End of Story

So, I’ll look into talking with the library and Information Bureau folks about the Nantucket Wifi Fiasco. For now, though, it’s just another “this could happen to you” story.

Thanks for the advice and feedback. As a final sidenote, I war-walked to the Nantucket Bake Shop (contending against Downyflake for Best Native Doughnuts on Nantucket), and hit about twenty access points between the studio and the bake shop. All were closed, which sample begins to suggest that Nantucketers know how to close access points that they want to keep closed, and how to leave open access points that they want to share.

Late-breaking news: The Atheneum has just now posted a policy stating that the wifi connection is available only between a half-hour after they open to a half-hour before they close, on days that they’re open. The stated reason is “for better maintenance and operation.” Case closed.

Ironies Never Cease

My mom gave me a copy of a local promotional magazine last night at dinner (with Holly, my sister, and Jennifer, who came over for a couple of days with Pip and me before her Ph.D. program begins — with Margaret’s Ph.D. studies at Duke, Jennifer’s at Union Seminary/NY, and Nate’s plans for advanced study in music, we’re a one-family faculty meeting, or unemployment line, depending on how dire the hiring situation is a few years from now).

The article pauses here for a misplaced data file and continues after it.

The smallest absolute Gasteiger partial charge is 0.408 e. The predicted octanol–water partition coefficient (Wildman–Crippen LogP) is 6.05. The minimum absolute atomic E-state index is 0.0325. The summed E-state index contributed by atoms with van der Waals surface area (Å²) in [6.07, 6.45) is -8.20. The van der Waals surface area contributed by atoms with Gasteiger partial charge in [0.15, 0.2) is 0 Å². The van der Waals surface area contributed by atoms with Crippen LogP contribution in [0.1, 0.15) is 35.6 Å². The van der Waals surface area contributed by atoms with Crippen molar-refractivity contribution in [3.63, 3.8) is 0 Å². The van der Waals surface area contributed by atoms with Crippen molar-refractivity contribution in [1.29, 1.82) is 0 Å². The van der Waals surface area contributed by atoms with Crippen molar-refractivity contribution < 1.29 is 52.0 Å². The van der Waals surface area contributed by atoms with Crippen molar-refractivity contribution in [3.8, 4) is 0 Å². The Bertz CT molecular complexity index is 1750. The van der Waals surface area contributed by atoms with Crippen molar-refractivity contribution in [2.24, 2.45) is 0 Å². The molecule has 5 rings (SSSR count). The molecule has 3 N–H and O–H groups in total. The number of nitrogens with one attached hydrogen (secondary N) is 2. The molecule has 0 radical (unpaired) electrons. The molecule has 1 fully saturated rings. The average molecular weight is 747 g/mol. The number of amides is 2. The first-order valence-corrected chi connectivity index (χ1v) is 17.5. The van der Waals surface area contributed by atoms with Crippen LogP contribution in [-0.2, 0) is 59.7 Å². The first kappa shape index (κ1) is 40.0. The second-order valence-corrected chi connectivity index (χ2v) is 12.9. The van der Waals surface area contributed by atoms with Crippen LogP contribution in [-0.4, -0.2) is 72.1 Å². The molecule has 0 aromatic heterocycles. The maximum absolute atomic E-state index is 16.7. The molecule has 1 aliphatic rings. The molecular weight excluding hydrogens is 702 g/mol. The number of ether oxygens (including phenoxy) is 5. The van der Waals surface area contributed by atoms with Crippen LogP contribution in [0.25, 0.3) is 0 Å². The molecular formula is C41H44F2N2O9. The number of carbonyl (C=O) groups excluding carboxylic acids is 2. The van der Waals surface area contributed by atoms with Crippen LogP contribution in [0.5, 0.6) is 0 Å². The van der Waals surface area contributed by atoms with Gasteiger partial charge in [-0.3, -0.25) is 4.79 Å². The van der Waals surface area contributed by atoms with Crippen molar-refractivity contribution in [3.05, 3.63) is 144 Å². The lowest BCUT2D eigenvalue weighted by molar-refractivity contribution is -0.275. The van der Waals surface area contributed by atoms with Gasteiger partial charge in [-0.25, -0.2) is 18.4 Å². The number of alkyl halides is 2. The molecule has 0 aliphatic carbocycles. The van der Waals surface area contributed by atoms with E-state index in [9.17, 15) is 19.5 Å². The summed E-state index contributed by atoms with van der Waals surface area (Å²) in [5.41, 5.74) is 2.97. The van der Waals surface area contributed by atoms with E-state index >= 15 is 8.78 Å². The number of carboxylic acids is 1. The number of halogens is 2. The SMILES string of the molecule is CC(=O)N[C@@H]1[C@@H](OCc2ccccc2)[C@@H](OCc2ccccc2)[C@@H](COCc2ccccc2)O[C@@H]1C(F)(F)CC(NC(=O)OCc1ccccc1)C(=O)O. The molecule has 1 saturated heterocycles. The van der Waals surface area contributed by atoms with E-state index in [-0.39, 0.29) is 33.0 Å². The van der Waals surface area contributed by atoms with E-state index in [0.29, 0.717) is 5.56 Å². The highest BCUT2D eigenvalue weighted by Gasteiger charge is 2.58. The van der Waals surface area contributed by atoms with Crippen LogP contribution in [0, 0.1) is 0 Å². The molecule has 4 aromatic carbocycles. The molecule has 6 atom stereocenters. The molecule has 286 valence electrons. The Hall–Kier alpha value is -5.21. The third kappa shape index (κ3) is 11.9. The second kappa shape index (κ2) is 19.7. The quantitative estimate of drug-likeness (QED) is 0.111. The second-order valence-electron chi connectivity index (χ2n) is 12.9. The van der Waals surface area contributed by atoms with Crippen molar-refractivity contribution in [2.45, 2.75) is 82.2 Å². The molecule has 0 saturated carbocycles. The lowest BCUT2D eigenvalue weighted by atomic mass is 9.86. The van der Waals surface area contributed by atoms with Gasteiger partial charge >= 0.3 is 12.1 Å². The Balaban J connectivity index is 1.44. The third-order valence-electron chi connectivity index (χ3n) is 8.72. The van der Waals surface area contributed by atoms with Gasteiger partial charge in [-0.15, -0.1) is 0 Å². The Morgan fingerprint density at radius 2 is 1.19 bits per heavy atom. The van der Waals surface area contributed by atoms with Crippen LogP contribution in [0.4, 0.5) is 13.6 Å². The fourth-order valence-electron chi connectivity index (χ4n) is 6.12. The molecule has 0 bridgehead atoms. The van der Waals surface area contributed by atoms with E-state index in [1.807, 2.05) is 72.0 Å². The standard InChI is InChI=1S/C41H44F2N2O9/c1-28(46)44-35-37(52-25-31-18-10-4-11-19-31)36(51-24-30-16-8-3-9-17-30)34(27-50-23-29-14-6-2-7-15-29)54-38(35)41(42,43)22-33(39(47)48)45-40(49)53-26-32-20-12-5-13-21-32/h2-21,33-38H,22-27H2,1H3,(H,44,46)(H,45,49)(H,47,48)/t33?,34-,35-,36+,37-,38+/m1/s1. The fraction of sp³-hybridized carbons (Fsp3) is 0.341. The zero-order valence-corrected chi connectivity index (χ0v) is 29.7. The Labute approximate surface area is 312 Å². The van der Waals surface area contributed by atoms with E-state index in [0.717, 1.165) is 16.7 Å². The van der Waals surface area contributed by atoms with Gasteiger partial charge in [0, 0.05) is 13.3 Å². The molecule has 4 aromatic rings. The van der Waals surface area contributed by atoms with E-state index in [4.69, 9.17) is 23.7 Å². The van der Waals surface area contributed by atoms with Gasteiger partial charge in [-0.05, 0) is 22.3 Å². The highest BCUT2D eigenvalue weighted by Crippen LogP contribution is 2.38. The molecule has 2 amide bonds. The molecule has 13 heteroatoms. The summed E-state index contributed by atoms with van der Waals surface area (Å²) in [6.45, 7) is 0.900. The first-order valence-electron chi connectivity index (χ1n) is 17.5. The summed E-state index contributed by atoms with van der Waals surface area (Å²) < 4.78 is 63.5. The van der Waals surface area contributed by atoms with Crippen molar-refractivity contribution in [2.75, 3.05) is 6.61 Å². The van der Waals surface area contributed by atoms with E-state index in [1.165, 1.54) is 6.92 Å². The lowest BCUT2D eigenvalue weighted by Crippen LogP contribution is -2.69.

Anyway, featured on the cover of N magazine (I can’t find reference to a web site for the print edition, though it gives a URI for its society pages — I don’t know any of the beautiful people I see there), nestled in with stories about why Bush should be re-elected to protect small businesses, on local painters, and on what Livingston Taylor is up to these days, is a story on — wardriving (without using that word). “Wi-fi Hotspots,” the cover announces, and the story narrates the author’s experience of wardriving the eastern end of the island and finding a hundred or so open APs, some of which he names.


The author — whom I will not name here, since he’s in grave danger of being identified not only as a felon himself, but as contributing to a crime wave of felonious Net surfing, observes,

In all, we discovered over 100 wireless access points. . . . We checked about half of them, and over 20 were open and accessible. I’ve included several secret hotspots in the sidebar. But not all of them. If I list all of my favorite wireless access points, the owners of those hotspots will get wise and shut them down. And then where will I be?

Well, maybe in federal prison, sir.

So, as I recapitulate the last two days’ events, I’ve been instructed by a uniformed police officer not to use my laptop at all within wireless range of the public library of which I am a card-holding member, at the same time an ultra-glossy tourist magazine promotes leeching the signals from private citizens and only mentions the library’s access point at the very bottom of the sidebar accompanying the article.

(I’ll leave out any questions about editors who let this writer get away with the sentence fragment in the middle of the paragraph, and the notion of printing the location of a “secret hotspot” in 18-point display type in a featured sidebar.)